Unstructured data management startup StoredIQ revealed four healthcare customers today, and its CEO outlined its strategy for tackling vertical markets and OEMs. But don't ask a lot of questions.
Like others in the emerging space sometimes called data classification and management, sometimes information access management, StoredIQ wants to focus attention on itself without making its potatoes look too small. In that regard, it has lots in common with competitors Kazeon Inc., Njini Inc., and Scentric Inc., which are equally cagey.
There may be good reason for caution: Since relaunching itself last year, StoredIQ -- which has about 14 employees, $6 million in funding, and is based in Austin, Texas -- has learned the path to success in its specialized niche will be through verticals and carefully picked partnerships (see Deepfile Becomes StoredIQ). A lot depends on deals that could be stymied by a slip of the proverbial lip.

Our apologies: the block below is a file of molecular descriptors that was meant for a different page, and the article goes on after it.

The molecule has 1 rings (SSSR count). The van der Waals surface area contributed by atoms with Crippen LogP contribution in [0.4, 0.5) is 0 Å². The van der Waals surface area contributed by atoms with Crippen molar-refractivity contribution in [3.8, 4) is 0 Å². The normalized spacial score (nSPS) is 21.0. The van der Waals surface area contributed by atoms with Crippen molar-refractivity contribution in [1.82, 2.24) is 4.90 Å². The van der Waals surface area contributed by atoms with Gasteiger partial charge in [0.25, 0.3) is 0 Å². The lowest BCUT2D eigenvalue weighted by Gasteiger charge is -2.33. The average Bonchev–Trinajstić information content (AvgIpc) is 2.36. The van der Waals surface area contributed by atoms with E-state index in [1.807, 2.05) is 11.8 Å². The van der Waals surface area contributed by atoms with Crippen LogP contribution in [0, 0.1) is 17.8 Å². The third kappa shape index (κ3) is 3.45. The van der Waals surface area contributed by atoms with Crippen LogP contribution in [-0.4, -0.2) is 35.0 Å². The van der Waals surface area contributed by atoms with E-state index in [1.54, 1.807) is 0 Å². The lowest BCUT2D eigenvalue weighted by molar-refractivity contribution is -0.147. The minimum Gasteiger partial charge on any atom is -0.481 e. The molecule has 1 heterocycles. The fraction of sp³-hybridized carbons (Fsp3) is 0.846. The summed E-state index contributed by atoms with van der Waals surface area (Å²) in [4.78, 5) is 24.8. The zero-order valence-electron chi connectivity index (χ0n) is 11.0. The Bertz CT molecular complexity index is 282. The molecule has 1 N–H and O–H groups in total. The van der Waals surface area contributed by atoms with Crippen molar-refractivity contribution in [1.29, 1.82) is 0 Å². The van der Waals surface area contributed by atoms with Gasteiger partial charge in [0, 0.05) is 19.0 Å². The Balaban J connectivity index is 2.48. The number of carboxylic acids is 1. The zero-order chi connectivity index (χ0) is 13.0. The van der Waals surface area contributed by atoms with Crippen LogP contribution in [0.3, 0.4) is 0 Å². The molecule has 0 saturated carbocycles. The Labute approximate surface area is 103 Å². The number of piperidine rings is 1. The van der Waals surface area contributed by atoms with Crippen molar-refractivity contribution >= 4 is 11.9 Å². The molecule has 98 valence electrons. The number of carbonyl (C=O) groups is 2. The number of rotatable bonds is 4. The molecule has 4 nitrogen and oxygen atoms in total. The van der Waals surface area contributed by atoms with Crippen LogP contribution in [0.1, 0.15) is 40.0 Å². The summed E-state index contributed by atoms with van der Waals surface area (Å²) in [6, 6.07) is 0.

So what's StoredIQ willing to say? First, it's focused on vertical markets: "Healthcare is a start point because of its well-understood requirements... But government and financial services are pulling us... Our goal is to prove our value in a number of vertical markets," says CEO Bob Fernander. Atlantic Healthcare, Berkshire Hospitals, Blue Cross Blue Shield of Arizona, and Medline are using StoreIQ's Information Asset Management (IAM) platform version 3.5 to organize unstructured data files and set and enforce policies about their handling in external storage gear.
As to partnerships, mum's the word, except for a previously announced agreement with SAN Holdings Inc. (OTC: SANZ). But Fernander says a kind of group OEM announcement is in the works, and he's looking to add particular value in the area of security.